It is nearly impossible to miss the business transformation taking place in every organization.  As consumers, our smart devices have trained us to expect delivery of information or services at near instant speed.  But when we move from our consumer to business roles, we find service delivery anything BUT instant.

    Cisco has two solutions that deliver on demand consumption of IT and business services into hybrid environments.  Both of these solutions have been noticed by customers and have become established in the marketplace.  But it is especially pleasing when recognition comes from industry peers.

    Since 1986, the Software & Information Industry Association (SIIA) has recognized software and digital content providers with CODiE awards.  The SIIA CODiE is the only peer-reviewed program that showcases technology products for business and education.  SIIA represents approximately 800 member companies worldwide that develop software and digital information content.

    Recently, SIIA announced the winners of their CODiE awards:

    CODiE
    Winner Best Cloud Infrastructure: Cisco ONE Enterprise Cloud Suite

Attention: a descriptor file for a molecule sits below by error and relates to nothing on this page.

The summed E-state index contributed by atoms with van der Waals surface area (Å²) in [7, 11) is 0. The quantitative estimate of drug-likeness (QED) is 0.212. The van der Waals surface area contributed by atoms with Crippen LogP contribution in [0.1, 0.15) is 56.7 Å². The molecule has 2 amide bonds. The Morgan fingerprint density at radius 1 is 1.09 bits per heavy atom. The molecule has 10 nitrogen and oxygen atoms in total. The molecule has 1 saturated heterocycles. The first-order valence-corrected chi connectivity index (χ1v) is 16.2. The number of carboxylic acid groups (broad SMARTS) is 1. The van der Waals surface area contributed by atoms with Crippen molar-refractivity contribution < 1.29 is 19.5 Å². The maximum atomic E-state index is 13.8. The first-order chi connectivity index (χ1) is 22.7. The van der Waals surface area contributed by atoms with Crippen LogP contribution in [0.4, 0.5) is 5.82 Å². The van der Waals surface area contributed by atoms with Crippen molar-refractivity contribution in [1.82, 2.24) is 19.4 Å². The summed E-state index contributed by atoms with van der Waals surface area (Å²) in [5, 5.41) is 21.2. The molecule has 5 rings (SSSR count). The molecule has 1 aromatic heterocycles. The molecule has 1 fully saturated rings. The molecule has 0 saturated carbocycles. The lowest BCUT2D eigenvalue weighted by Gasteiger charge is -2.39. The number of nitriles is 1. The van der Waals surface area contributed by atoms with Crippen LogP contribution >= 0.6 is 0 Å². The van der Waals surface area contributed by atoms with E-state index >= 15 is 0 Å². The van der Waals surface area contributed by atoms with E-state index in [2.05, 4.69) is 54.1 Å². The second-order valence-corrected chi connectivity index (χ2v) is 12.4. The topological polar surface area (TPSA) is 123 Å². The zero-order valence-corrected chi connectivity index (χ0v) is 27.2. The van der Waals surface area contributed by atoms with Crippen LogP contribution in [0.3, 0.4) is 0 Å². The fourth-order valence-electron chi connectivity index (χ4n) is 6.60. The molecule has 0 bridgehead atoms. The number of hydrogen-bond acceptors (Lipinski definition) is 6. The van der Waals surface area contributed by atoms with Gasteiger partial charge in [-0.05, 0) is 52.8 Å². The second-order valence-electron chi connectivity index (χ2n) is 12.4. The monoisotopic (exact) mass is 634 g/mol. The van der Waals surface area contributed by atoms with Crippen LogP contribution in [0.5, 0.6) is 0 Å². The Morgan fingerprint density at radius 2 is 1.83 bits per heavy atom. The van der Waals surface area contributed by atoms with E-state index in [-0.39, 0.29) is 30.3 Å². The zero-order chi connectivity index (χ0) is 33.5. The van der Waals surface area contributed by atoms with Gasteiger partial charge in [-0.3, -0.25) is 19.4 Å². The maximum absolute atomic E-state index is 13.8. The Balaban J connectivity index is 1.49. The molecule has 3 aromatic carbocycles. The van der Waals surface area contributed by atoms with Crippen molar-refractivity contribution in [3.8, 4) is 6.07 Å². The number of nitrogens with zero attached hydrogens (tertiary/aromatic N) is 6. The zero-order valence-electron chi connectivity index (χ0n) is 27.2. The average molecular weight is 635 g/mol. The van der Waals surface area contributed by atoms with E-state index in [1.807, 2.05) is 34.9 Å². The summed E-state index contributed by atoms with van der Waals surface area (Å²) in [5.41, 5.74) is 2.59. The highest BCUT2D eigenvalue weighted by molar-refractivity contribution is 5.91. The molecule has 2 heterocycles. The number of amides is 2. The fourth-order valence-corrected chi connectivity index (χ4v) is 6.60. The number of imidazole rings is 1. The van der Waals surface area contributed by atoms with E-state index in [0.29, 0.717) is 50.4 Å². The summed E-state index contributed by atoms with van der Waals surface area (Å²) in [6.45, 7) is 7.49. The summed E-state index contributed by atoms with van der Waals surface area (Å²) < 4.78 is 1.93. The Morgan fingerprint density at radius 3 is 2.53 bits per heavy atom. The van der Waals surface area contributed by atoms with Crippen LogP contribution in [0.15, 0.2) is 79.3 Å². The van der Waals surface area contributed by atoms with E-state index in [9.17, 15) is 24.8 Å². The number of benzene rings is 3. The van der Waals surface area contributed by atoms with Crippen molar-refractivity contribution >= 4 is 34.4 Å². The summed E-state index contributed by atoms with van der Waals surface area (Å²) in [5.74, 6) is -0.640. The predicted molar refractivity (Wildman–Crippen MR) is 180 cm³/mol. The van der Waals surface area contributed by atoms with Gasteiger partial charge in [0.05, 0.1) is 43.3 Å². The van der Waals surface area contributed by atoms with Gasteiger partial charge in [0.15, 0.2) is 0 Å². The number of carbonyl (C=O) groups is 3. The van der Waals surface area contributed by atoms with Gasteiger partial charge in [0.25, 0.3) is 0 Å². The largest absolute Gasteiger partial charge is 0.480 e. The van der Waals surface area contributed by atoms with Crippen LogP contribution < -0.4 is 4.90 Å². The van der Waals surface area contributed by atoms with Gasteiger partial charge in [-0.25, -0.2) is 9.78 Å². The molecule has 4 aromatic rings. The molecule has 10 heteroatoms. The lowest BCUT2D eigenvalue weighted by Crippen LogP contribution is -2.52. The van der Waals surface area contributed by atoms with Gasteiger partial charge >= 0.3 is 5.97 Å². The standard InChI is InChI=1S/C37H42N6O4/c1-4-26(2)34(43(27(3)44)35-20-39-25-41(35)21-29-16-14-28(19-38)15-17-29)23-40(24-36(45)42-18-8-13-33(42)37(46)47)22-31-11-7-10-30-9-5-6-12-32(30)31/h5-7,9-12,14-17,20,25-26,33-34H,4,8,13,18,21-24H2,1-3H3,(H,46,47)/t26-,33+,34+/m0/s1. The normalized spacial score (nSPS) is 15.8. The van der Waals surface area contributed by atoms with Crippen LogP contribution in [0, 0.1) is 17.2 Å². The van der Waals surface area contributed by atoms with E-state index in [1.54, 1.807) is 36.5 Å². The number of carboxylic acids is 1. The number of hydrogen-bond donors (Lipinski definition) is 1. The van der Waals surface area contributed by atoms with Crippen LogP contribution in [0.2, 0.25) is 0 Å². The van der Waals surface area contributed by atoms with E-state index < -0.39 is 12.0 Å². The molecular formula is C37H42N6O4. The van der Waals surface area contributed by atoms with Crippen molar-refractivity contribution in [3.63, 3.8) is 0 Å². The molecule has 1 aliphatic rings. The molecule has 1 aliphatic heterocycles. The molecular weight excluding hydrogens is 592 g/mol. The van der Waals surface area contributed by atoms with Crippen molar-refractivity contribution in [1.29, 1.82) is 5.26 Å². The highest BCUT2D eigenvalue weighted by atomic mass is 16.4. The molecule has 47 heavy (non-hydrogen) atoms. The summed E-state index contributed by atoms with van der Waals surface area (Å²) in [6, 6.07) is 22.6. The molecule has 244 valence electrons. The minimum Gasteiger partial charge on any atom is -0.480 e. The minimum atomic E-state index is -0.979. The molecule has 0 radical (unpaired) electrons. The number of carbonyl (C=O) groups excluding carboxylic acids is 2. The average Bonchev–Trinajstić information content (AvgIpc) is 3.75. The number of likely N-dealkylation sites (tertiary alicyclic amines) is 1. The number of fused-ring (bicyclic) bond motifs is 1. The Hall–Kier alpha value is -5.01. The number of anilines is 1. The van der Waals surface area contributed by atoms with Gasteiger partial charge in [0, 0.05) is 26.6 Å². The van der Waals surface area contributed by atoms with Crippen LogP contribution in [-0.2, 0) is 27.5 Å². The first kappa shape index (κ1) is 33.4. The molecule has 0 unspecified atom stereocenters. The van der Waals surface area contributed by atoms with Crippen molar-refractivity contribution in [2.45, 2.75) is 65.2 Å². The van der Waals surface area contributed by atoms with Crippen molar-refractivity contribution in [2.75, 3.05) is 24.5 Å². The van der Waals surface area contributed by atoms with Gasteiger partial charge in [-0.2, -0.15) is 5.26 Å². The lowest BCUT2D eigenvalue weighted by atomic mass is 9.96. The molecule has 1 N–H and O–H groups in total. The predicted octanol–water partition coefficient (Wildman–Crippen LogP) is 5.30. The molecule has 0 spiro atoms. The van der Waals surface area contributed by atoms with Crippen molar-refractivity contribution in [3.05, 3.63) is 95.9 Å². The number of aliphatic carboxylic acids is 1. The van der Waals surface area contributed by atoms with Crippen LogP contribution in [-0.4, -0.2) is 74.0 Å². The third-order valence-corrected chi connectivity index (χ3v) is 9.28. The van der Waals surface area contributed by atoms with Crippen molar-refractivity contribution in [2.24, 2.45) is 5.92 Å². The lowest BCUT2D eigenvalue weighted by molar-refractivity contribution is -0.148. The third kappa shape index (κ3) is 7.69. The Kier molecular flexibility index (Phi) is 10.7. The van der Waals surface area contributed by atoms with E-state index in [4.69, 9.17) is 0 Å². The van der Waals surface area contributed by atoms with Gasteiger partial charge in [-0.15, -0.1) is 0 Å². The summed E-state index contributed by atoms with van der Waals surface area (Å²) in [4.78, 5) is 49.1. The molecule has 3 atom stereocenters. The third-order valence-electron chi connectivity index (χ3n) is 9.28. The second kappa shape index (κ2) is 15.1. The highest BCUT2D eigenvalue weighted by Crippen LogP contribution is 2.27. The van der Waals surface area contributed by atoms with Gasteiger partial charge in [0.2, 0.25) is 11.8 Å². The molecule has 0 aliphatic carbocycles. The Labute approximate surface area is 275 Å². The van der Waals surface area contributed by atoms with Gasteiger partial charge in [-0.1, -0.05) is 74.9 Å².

Winner Best Cloud Management Solution:  CliQr CloudCenter (now Cisco CloudCenter)

    Cisco ONE Enterprise Cloud Suite is a hybrid cloud solution that allows organizations to land and expand their cloud journey. Modular architecture enables companies’ to start with basic infrastructure automation and expands into IT and business-based service delivery.  This modular approach allows organizations to experience the benefits and ROI of self-service automation faster.

    CliQr CloudCenter (now Cisco CloudCenter) abstracts the application from infrastructure allowing the application to be deployed across multiple data center, private and public environments. Cisco CloudCenter defines and configures the infrastructure as opposed to fitting the application to a preconfigured infrastructure-centric blueprint or template.

    Cisco’s hybrid cloud duo provides any organization with a simple way to get started and grow as their expertise of cloud services evolves.  They manage heterogeneous hardware and deliver hybrid cloud capabilities that virtually eliminate cloud lock in while increasing organizational speed and flexibility.  Best of all, both solutions contain built-in guardrails that are hidden from developers or line-of-business yet silently protect business compliance and security.

    Watch these videos to learn more about Cisco ONE Enterprise Cloud Suite and Cisco CloudCenter.

    This blog originally appeared on Cisco Blogs.